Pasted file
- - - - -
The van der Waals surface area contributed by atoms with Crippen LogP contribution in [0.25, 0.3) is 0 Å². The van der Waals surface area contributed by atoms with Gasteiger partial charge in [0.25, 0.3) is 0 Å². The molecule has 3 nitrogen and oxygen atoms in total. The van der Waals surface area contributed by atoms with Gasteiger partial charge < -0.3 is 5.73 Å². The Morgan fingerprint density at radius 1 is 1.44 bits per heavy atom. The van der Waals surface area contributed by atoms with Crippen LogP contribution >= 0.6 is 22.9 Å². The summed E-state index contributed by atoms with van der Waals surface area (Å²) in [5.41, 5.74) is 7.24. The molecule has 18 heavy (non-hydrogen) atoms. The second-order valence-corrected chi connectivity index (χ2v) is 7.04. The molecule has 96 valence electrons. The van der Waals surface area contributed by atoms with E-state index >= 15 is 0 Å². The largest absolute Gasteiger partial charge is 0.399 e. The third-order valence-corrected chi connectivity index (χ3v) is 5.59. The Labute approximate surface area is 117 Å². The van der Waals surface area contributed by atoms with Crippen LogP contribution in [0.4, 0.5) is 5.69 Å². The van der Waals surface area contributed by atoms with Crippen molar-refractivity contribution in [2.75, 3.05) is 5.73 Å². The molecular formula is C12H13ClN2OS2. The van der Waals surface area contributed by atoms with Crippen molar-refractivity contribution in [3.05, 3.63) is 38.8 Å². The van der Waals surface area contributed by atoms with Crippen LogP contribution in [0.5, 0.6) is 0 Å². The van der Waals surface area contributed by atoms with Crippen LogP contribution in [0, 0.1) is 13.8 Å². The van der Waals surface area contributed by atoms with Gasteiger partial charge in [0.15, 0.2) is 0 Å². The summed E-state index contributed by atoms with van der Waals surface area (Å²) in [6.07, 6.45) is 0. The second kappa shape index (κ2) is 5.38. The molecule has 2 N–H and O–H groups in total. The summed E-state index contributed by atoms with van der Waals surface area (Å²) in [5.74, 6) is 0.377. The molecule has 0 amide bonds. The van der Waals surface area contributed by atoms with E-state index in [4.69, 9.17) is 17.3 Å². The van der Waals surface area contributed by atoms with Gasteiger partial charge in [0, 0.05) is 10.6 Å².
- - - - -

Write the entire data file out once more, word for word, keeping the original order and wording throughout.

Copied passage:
The van der Waals surface area contributed by atoms with Crippen LogP contribution in [0.25, 0.3) is 0 Å². The van der Waals surface area contributed by atoms with Gasteiger partial charge in [0.25, 0.3) is 0 Å². The molecule has 3 nitrogen and oxygen atoms in total. The van der Waals surface area contributed by atoms with Gasteiger partial charge < -0.3 is 5.73 Å². The Morgan fingerprint density at radius 1 is 1.44 bits per heavy atom. The van der Waals surface area contributed by atoms with Crippen LogP contribution >= 0.6 is 22.9 Å². The summed E-state index contributed by atoms with van der Waals surface area (Å²) in [5.41, 5.74) is 7.24. The molecule has 18 heavy (non-hydrogen) atoms. The second-order valence-corrected chi connectivity index (χ2v) is 7.04. The molecule has 96 valence electrons. The van der Waals surface area contributed by atoms with E-state index >= 15 is 0 Å². The largest absolute Gasteiger partial charge is 0.399 e. The third-order valence-corrected chi connectivity index (χ3v) is 5.59. The Labute approximate surface area is 117 Å². The van der Waals surface area contributed by atoms with Crippen LogP contribution in [0.4, 0.5) is 5.69 Å². The van der Waals surface area contributed by atoms with Crippen molar-refractivity contribution in [2.75, 3.05) is 5.73 Å². The molecular formula is C12H13ClN2OS2. The van der Waals surface area contributed by atoms with Crippen molar-refractivity contribution in [3.05, 3.63) is 38.8 Å². The van der Waals surface area contributed by atoms with Crippen LogP contribution in [0.5, 0.6) is 0 Å². The van der Waals surface area contributed by atoms with Crippen LogP contribution in [0, 0.1) is 13.8 Å². The van der Waals surface area contributed by atoms with Gasteiger partial charge in [0.15, 0.2) is 0 Å². The summed E-state index contributed by atoms with van der Waals surface area (Å²) in [6.07, 6.45) is 0. The second kappa shape index (κ2) is 5.38. The molecule has 2 N–H and O–H groups in total. The summed E-state index contributed by atoms with van der Waals surface area (Å²) in [5.74, 6) is 0.377. The molecule has 0 amide bonds. The van der Waals surface area contributed by atoms with E-state index in [4.69, 9.17) is 17.3 Å². The van der Waals surface area contributed by atoms with Gasteiger partial charge in [0, 0.05) is 10.6 Å².